Ontario literacy test cancelled after 'widespread technical issues' hit new online system

"Widespread technical issues" have cancelled the Ontario Secondary School Literacy Test (OSSLT) Thursday, the first time the test was being offered online in a "field readiness" test of the system.

Glitch mars 1st year EQAO offering test for Grade 10 students online

Grade 10 students hoping to write the OSSLT online Thursday were stymied by a technical glitch. (CBC)

"Widespread technical issues" cancelled the Ontario Secondary School Literacy Test (OSSLT) Thursday, the first time the test was being offered online in a "field readiness" evaluation of the new system.

The glitch prevented Grade 10 students from logging into the test at its scheduled 9 a.m. start time.

According to a notice posted to the website of the Education Quality and Accountability Office, the glitch caused a system lag.

A follow-up message urged students to reboot the system at 10 a.m. But that apparently did not solve the problem.

"We acknowledge that we are experiencing widespread technical issues with the online OSSLT network," read a statement posted to EQAO's website shortly before 11:30 a.m. "We regret to inform you that we have cancelled today's assessment."

Some schools gave up and cancelled the test before the EQAO's announcement, wanting to salvage at least a few hours of class time for the students.

Earlier Richard Jones, director of assessment at the EQAO, said he "wasn't 100 per cent confident" that the reboot would work. Thursday's test was supposed to be a tryout of the "field readiness" of the online system, he said.

"All of the work we've done testing the system up to today was very, very satisfactory," Jones told CBC News. "I thought we were in a very good position to conduct the test."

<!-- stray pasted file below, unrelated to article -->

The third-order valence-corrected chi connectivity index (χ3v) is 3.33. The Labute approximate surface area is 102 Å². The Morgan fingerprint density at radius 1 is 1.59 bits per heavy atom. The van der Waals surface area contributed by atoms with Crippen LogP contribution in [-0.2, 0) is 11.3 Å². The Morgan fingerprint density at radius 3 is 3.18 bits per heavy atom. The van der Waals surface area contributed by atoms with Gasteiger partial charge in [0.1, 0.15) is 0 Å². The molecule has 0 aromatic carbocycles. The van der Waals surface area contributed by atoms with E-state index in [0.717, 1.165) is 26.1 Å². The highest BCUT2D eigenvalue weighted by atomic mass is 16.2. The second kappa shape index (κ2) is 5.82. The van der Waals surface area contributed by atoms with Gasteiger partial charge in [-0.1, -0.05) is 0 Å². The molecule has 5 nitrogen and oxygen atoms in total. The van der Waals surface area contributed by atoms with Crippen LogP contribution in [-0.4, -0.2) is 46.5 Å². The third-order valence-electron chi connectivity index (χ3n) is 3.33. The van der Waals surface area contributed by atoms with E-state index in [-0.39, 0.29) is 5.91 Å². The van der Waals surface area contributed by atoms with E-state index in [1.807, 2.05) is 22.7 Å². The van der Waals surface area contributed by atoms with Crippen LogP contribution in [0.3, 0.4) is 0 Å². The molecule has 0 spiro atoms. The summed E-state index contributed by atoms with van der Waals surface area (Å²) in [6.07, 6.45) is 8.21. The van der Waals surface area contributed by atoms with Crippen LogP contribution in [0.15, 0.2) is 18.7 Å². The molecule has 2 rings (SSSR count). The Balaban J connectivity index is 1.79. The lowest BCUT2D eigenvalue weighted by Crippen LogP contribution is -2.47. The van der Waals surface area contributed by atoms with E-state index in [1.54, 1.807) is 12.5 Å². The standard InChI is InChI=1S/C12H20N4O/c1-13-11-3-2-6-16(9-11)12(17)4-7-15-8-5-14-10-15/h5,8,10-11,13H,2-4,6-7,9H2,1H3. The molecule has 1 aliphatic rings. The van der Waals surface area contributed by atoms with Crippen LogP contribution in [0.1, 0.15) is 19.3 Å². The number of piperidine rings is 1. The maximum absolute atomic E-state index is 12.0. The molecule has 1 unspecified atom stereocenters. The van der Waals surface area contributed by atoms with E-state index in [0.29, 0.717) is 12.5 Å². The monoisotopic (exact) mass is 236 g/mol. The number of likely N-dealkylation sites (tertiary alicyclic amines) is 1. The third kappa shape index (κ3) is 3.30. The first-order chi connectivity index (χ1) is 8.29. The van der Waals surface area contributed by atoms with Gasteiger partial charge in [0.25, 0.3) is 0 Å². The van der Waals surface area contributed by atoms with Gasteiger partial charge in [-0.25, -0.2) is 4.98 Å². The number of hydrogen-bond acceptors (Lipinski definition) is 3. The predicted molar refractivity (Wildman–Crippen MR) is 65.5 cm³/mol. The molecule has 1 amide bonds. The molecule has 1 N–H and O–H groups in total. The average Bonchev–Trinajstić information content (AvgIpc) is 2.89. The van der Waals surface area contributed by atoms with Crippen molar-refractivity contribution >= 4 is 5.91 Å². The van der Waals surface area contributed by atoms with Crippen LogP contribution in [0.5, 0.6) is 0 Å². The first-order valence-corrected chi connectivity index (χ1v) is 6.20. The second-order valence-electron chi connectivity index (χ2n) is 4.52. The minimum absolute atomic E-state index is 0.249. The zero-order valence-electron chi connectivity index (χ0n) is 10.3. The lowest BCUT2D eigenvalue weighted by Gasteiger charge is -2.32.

He couldn't immediately explain why the glitch happened. In a follow-up interview, Jones said that at first, administrators thought there was a problem with the Internet lines connected to the host servers. But when the re-boot failed to fix the issue, it became clear that "something else was going on."

"We were certainly not in a position where we were going to keep students sitting in classrooms waiting to do an assessment when we didn't even have the answers to what the issue was, let alone correcting it," Jones said.

The EQAO and the vendor contracted to run the online system are working to determine exactly what happened, he said.

Ontario Education Minister Mitzie Hunter said she is confident that the problem can be fixed before the next set of tests, scheduled for spring.

"It's important for students to have the option to write the test online," Hunter said. "It's unfortunate that the technology did not support that today. EQAO has committed to doing a full investigation of what occurred and they will make that available publicly."

Before the test was cancelled, and with some extra time on their hands, students took to social media to complain.

'Really, really disappointing'

The glitch does not mean that all Ontario students were left unable to write the test. Individual schools chose whether to participate in the online version.

According to Jones, 800 of the province's 900 secondary schools were registered. While he couldn't say how many students would have taken the test, his best estimate was between 100,000 and 130,000.

Asked whether the problem may have been simply a matter of too many people trying to log in at once, he said previous testing was based on a load capacity far greater than the system would ever have to accommodate.

He called Thursday's outcome "really, really disappointing," particularly given the work that boards, schools and students put into preparing for the test.

"We obviously didn't expect that we'd have to bring the whole testing system down today," he said.

Thursday's online test was a voluntary trial, and the regularly scheduled OSSLT tests will go ahead in March as planned. Those tests are supposed to be online, with all registered students also having a back-up paper copy, Jones said.

The EQAO anticipated technical difficulties. It included detailed instructions on its website for school administrators to follow in case of a glitch